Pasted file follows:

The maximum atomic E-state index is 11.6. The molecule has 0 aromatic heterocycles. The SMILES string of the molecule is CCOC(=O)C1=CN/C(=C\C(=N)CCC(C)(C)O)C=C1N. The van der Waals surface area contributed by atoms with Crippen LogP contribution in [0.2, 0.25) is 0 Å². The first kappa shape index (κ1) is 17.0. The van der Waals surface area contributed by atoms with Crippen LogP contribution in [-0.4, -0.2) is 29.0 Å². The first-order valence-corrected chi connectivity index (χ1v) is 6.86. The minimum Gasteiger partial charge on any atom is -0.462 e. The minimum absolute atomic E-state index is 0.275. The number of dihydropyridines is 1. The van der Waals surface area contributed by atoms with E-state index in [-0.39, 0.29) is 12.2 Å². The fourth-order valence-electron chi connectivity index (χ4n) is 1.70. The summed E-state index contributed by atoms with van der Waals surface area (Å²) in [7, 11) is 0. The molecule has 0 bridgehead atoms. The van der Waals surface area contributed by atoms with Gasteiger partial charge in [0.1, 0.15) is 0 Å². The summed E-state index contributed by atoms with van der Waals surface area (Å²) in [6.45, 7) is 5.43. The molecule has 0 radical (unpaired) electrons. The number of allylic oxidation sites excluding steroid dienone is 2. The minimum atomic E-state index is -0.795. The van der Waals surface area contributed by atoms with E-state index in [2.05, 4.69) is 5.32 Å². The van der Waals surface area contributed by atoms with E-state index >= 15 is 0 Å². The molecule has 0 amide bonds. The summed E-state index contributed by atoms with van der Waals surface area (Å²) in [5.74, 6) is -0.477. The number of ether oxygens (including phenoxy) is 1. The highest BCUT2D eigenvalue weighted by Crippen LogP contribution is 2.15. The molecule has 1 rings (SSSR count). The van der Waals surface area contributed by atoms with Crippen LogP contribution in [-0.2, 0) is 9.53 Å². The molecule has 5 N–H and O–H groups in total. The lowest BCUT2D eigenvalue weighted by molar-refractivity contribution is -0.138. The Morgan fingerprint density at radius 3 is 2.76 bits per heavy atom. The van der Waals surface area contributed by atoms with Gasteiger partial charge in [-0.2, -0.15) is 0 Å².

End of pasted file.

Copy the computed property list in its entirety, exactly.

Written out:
The maximum atomic E-state index is 11.6. The molecule has 0 aromatic heterocycles. The SMILES string of the molecule is CCOC(=O)C1=CN/C(=C\C(=N)CCC(C)(C)O)C=C1N. The van der Waals surface area contributed by atoms with Crippen LogP contribution in [0.2, 0.25) is 0 Å². The first kappa shape index (κ1) is 17.0. The van der Waals surface area contributed by atoms with Crippen LogP contribution in [-0.4, -0.2) is 29.0 Å². The first-order valence-corrected chi connectivity index (χ1v) is 6.86. The minimum Gasteiger partial charge on any atom is -0.462 e. The minimum absolute atomic E-state index is 0.275. The number of dihydropyridines is 1. The van der Waals surface area contributed by atoms with E-state index in [-0.39, 0.29) is 12.2 Å². The fourth-order valence-electron chi connectivity index (χ4n) is 1.70. The summed E-state index contributed by atoms with van der Waals surface area (Å²) in [7, 11) is 0. The molecule has 0 bridgehead atoms. The van der Waals surface area contributed by atoms with Gasteiger partial charge in [0.1, 0.15) is 0 Å². The summed E-state index contributed by atoms with van der Waals surface area (Å²) in [6.45, 7) is 5.43. The molecule has 0 radical (unpaired) electrons. The number of allylic oxidation sites excluding steroid dienone is 2. The minimum atomic E-state index is -0.795. The van der Waals surface area contributed by atoms with E-state index in [2.05, 4.69) is 5.32 Å². The van der Waals surface area contributed by atoms with E-state index >= 15 is 0 Å². The molecule has 0 amide bonds. The summed E-state index contributed by atoms with van der Waals surface area (Å²) in [5.74, 6) is -0.477. The number of ether oxygens (including phenoxy) is 1. The highest BCUT2D eigenvalue weighted by Crippen LogP contribution is 2.15. The molecule has 1 rings (SSSR count). The van der Waals surface area contributed by atoms with Crippen LogP contribution in [-0.2, 0) is 9.53 Å². The molecule has 5 N–H and O–H groups in total. The lowest BCUT2D eigenvalue weighted by molar-refractivity contribution is -0.138. The Morgan fingerprint density at radius 3 is 2.76 bits per heavy atom. The van der Waals surface area contributed by atoms with Gasteiger partial charge in [-0.2, -0.15) is 0 Å².